Drewry: Boxship Rate Erosion Worse than Expected

Image Courtesy: Hapag-Lloyd

The container shipping freight rates crashed harder than it was expected, according to Container Forecaster from shipping consultancy Drewry, and the losses are now expected to reach between USD 6-10 billion this year as carrier profit margins will be influenced by big swings on both prices and costs.

Based on the results released so far for the first quarter 2016, Drewry said that, although that freight rates plunged further than expected, the losses were softened by bigger unit cost savings.

“Our rationale was that rapidly decreasing freight rates would overtake lower unit costs, with savings to the latter tempered by additional expense from more ship lay-ups (and reactivation), empty container repositioning and M&A integration,” Drewry said.

The available first-quarter results are patchy in as much that some carriers – Maersk Line and Matson – made an operating profit while others sank further into the red. But there are some universal trends, from double-digit revenue declines to worse operating margins.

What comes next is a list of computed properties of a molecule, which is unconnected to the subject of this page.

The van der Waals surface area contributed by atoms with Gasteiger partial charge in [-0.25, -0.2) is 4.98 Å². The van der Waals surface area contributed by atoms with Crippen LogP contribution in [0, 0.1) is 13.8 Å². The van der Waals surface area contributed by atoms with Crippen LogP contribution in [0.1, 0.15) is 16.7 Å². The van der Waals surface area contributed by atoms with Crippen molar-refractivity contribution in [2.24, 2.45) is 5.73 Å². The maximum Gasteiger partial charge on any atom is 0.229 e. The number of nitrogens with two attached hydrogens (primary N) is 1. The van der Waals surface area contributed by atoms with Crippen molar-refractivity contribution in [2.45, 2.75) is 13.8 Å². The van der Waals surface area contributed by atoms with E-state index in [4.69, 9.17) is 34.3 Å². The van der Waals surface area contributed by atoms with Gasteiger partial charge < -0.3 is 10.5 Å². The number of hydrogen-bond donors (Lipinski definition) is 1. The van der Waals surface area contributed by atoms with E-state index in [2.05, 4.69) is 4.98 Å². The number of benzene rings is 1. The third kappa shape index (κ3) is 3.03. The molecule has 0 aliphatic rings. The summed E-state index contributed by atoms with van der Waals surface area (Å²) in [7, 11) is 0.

Drewry calculates that the carrier industry made an operating profit about USD 5 billion in 2015 as they were able to keep unit costs below unit revenue for most of the year. The gap between the two inputs narrowed as the year progressed; hence why the operating margin diminished with each passing quarter until unit costs exceeded unit revenue in the fourth quarter.

“How carriers align those two lines will dictate whether they can avoid heavy losses or even turn another profit again this year. The prognosis is not great. The fact that carriers have not had any success in raising spot market freight rates – baring some temporary GRI-induced hikes – and anecdotal reports of significantly reduced contract rates suggest that worse is still to come on the revenue side, while bunker prices have been steadily creeping upwards since mid-January,” Drewry said.

Drewry added that the chances of carriers making a profit this year “is fairly remote as they will not be able to prevent rates from falling harder than costs.”

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